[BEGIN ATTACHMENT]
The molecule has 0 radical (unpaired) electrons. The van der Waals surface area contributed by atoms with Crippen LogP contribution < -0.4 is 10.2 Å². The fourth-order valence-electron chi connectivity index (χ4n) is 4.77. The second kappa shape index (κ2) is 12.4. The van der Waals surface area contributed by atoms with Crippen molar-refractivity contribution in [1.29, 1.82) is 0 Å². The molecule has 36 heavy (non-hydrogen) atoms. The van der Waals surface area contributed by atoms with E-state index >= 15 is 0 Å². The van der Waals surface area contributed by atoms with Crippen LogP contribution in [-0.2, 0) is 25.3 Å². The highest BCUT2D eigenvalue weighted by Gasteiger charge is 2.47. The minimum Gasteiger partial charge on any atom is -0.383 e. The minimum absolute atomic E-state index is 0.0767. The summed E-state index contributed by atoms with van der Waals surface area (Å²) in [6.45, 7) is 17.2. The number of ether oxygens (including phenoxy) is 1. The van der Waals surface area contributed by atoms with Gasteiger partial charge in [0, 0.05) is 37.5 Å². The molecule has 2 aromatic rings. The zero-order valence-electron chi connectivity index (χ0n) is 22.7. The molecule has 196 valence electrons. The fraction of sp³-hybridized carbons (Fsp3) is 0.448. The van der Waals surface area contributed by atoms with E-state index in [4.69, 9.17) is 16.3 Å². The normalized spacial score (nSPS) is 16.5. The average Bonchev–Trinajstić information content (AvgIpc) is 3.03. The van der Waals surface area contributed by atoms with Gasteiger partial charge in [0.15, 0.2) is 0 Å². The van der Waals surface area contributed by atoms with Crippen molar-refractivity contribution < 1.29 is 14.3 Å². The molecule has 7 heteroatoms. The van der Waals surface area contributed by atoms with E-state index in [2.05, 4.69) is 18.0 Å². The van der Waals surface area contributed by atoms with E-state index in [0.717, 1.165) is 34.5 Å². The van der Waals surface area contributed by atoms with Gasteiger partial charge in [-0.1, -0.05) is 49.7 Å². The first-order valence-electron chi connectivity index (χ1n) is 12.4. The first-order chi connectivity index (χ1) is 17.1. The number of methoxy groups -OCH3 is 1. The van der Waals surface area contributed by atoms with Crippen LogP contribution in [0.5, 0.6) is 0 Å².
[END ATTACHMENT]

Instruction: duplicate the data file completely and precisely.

The molecule has 0 radical (unpaired) electrons. The van der Waals surface area contributed by atoms with Crippen LogP contribution < -0.4 is 10.2 Å². The fourth-order valence-electron chi connectivity index (χ4n) is 4.77. The second kappa shape index (κ2) is 12.4. The van der Waals surface area contributed by atoms with Crippen molar-refractivity contribution in [1.29, 1.82) is 0 Å². The molecule has 36 heavy (non-hydrogen) atoms. The van der Waals surface area contributed by atoms with E-state index >= 15 is 0 Å². The van der Waals surface area contributed by atoms with Crippen LogP contribution in [-0.2, 0) is 25.3 Å². The highest BCUT2D eigenvalue weighted by Gasteiger charge is 2.47. The minimum Gasteiger partial charge on any atom is -0.383 e. The minimum absolute atomic E-state index is 0.0767. The summed E-state index contributed by atoms with van der Waals surface area (Å²) in [6.45, 7) is 17.2. The number of ether oxygens (including phenoxy) is 1. The van der Waals surface area contributed by atoms with Gasteiger partial charge in [0, 0.05) is 37.5 Å². The molecule has 2 aromatic rings. The zero-order valence-electron chi connectivity index (χ0n) is 22.7. The molecule has 196 valence electrons. The fraction of sp³-hybridized carbons (Fsp3) is 0.448. The van der Waals surface area contributed by atoms with E-state index in [4.69, 9.17) is 16.3 Å². The normalized spacial score (nSPS) is 16.5. The average Bonchev–Trinajstić information content (AvgIpc) is 3.03. The van der Waals surface area contributed by atoms with Gasteiger partial charge in [0.15, 0.2) is 0 Å². The van der Waals surface area contributed by atoms with Crippen molar-refractivity contribution < 1.29 is 14.3 Å². The molecule has 7 heteroatoms. The van der Waals surface area contributed by atoms with E-state index in [2.05, 4.69) is 18.0 Å². The van der Waals surface area contributed by atoms with E-state index in [0.717, 1.165) is 34.5 Å². The van der Waals surface area contributed by atoms with Gasteiger partial charge in [-0.1, -0.05) is 49.7 Å². The first-order valence-electron chi connectivity index (χ1n) is 12.4. The first-order chi connectivity index (χ1) is 17.1. The number of methoxy groups -OCH3 is 1. The van der Waals surface area contributed by atoms with Crippen LogP contribution in [0.5, 0.6) is 0 Å².